or "u" for USB
        or (later) the TCP address:port of owserver
      2. OW::get("path")
        path follows the same syntax as owfs
        path looks like a file directory e.g. /uncached/10.0123112112/temperature
        uncached, alarm, simultaneous all supported
        Return is the value, comma separated value list, or comma separated directory elements
        Returned directory elements will have a "/" at the end
      3. OW::put("path","value")
        Path follows the same syntax as OW::get
        put will not work for directories and read-only properties
        put of non-writable paths is not an error, just ineffective
      4. OW::finish()
        Probably optional
    5. Example -- Full tree listing
      #!/usr/bin/perl -w

      # OWFS test program
      # See owfs.sourceforge.net for details
      # {copyright} 2004 Paul H. Alfille
      # GPL license

      use OW ;

      die (
           "OWFS 1-wire tree perl program\n"
          ."  by Paul Alfille 2004 see http://owfs.sourceforge.net\n"
          ."Syntax:\n"
          ."\t$0 1wire-port\n"
          ."  1wire-port (required):\n"
          ."\t'u' for USB -or-\n"
          ."\t/dev/ttyS0 (or whatever) serial port\n"
          ) if ( $#ARGV != 0 ) ;

      OW::init($ARGV[0]) or die "Cannot open 1wire port $ARGV[0]" ;

      sub treelevel {
          my $lev = shift ;
          my $path = shift ;
          my $res = OW::get($path) or return ;
          for (split(',',$res)) {
              for (1..$lev) { print("\t") } ;
              print $_ ;
              if ( m{/$} ) {
                  print "\n" ;
                  treelevel($lev+1,$path.$_) ;
              } else {
                  my $r = OW::get($path.$_) ;
                  print ": $r" if defined($r) ;
                  print "\n" ;
              }
          }
      }

      treelevel(0,"/") ;
      OW::finish() ;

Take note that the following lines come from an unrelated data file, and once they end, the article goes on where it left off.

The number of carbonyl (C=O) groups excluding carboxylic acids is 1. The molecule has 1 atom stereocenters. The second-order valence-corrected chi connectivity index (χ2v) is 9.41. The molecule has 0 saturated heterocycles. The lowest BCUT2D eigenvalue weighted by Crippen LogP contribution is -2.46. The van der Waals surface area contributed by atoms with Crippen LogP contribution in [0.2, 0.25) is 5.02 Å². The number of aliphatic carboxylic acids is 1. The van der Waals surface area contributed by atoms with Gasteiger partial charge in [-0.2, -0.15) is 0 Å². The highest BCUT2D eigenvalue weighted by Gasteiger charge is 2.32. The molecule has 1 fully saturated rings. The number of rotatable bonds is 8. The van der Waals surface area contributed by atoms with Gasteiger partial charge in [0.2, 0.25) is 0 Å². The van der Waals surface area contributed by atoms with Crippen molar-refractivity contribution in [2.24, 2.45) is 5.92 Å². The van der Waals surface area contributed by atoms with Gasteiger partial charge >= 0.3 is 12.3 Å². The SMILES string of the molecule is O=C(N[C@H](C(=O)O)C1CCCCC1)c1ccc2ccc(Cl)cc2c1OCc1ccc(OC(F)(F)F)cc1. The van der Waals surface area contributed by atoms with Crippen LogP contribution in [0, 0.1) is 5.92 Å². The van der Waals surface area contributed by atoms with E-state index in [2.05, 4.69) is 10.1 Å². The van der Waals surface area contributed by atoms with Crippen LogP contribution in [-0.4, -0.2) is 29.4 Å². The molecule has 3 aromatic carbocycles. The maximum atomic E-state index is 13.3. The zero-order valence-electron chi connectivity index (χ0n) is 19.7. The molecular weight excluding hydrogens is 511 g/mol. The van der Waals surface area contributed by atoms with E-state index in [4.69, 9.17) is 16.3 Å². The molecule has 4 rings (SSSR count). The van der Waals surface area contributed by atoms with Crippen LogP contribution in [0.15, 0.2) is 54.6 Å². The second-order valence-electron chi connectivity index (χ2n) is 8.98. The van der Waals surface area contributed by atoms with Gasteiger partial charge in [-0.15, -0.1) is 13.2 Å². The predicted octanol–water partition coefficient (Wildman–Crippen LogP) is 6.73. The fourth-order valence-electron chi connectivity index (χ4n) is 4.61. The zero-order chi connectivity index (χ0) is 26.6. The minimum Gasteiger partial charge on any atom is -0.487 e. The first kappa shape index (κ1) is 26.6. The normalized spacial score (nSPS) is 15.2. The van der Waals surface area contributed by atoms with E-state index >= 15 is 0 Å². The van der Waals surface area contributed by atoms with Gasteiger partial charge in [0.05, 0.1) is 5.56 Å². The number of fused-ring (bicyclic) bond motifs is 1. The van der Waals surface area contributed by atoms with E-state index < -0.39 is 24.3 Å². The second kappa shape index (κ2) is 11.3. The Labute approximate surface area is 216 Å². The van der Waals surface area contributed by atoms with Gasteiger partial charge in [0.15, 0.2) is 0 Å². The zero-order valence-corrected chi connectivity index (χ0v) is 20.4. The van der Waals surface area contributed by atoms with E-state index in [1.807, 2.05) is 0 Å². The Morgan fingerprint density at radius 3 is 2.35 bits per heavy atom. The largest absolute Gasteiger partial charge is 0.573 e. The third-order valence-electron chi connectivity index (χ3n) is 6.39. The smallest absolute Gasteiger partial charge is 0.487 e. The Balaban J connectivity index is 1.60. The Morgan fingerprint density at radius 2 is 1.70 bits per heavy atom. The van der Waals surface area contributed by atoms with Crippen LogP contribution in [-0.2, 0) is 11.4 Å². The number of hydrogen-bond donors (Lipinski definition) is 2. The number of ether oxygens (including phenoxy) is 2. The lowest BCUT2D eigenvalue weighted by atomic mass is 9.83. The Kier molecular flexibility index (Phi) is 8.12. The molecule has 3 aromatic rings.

6. Example -- one liners:
      1. Show the 1-wire bus (USB adapter)
        perl -MOW -e "OW::init('u');print OW::get('/');"
      2. Show all the temperatures (serial bus)
        perl -MOW -e"OW::init('/dev/ttyS1');my \$x;for \$x (split(',',OW::get('/'))) { print OW::get(\$x.temperature) if \$x=~m/^10/ };"

  11. Python
    1. Package owpython. An interface to OWFS created with swig.
    2. Module name: ow
    3. configure with "./configure --enable-owpython" which is the default
    4. Four functions:
      1. ow.init( "device" )
        device is either the name of the serial port e.g. "/dev/ttyS0"
        or "u" for USB
        or (later) the TCP address:port of owserver
      2. ow.finish()
        Probably optional
      3. ow.Sensor( "path" )
        Repersents a sensor on the 1-wire network. path follows the same syntax as owfs
        path looks like a file directory e.g. /uncached/10.0123112112/temperature
        uncached, alarm, simultaneous all supported
    5. Example -- Full tree listing

      #! /usr/bin/env python
      """
      OWFS test program
      See owfs.sourceforge.net for details
      {copyright} 2005 Peter Kropf
      GPL license
      """

      import sys
      import ow

      def tree( sensor ):
      print '%7s - %s' % ( sensor._type, sensor._path )
      for next in sensor.sensors( ):
      if next._type in [ 'DS2409', ]:
      tree( next )
      else:
      print '%7s - %s' % ( next._type, next._path )

      if __name__ == "__main__":
      if len( sys.argv ) == 1:
      print 'usage: tree.py u|serial_port_path'
      sys.exit( 1 )
      else:
      ow.init( sys.argv[ 1 ] )
      tree( ow.Sensor( '/' ) )


  12. Hardware resources
  13. Software resources
  14. Alternatives to OWFS
© 2003 Paul H. Alfille and The owfs Team
$Id: faq.html,v 1.8 2005/02/13 04:58:27 alfille Exp $